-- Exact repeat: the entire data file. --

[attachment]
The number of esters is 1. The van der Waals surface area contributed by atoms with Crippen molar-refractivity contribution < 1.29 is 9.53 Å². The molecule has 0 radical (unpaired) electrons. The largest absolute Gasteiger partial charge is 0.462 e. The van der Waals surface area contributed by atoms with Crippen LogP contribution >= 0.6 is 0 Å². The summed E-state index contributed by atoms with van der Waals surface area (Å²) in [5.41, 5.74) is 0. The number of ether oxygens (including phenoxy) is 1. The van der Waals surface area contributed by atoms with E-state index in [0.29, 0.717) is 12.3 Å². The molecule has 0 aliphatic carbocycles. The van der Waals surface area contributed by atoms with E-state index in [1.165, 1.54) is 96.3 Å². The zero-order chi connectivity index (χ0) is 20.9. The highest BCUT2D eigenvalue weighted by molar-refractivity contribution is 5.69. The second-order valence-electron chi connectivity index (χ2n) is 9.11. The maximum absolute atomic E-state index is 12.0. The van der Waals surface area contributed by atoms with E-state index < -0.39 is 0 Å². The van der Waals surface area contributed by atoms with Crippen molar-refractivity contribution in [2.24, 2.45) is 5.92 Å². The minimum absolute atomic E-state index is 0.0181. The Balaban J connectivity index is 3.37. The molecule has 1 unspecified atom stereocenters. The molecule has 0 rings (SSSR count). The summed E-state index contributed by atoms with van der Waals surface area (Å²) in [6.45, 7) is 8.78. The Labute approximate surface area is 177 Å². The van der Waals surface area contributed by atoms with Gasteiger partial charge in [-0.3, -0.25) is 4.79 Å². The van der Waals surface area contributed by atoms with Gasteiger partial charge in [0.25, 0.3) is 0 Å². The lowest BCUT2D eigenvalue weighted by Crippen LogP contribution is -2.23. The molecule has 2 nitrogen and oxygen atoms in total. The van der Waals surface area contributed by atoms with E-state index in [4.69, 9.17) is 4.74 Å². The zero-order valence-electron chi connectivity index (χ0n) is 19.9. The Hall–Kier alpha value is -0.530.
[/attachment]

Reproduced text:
The number of esters is 1. The van der Waals surface area contributed by atoms with Crippen molar-refractivity contribution < 1.29 is 9.53 Å². The molecule has 0 radical (unpaired) electrons. The largest absolute Gasteiger partial charge is 0.462 e. The van der Waals surface area contributed by atoms with Crippen LogP contribution >= 0.6 is 0 Å². The summed E-state index contributed by atoms with van der Waals surface area (Å²) in [5.41, 5.74) is 0. The number of ether oxygens (including phenoxy) is 1. The van der Waals surface area contributed by atoms with E-state index in [0.29, 0.717) is 12.3 Å². The molecule has 0 aliphatic carbocycles. The van der Waals surface area contributed by atoms with E-state index in [1.165, 1.54) is 96.3 Å². The zero-order chi connectivity index (χ0) is 20.9. The highest BCUT2D eigenvalue weighted by molar-refractivity contribution is 5.69. The second-order valence-electron chi connectivity index (χ2n) is 9.11. The maximum absolute atomic E-state index is 12.0. The van der Waals surface area contributed by atoms with E-state index < -0.39 is 0 Å². The van der Waals surface area contributed by atoms with Crippen molar-refractivity contribution in [2.24, 2.45) is 5.92 Å². The minimum absolute atomic E-state index is 0.0181. The Balaban J connectivity index is 3.37. The molecule has 1 unspecified atom stereocenters. The molecule has 0 rings (SSSR count). The summed E-state index contributed by atoms with van der Waals surface area (Å²) in [6.45, 7) is 8.78. The Labute approximate surface area is 177 Å². The van der Waals surface area contributed by atoms with Gasteiger partial charge in [-0.3, -0.25) is 4.79 Å². The van der Waals surface area contributed by atoms with Gasteiger partial charge in [0.25, 0.3) is 0 Å². The lowest BCUT2D eigenvalue weighted by Crippen LogP contribution is -2.23. The molecule has 2 nitrogen and oxygen atoms in total. The van der Waals surface area contributed by atoms with E-state index in [4.69, 9.17) is 4.74 Å². The zero-order valence-electron chi connectivity index (χ0n) is 19.9. The Hall–Kier alpha value is -0.530.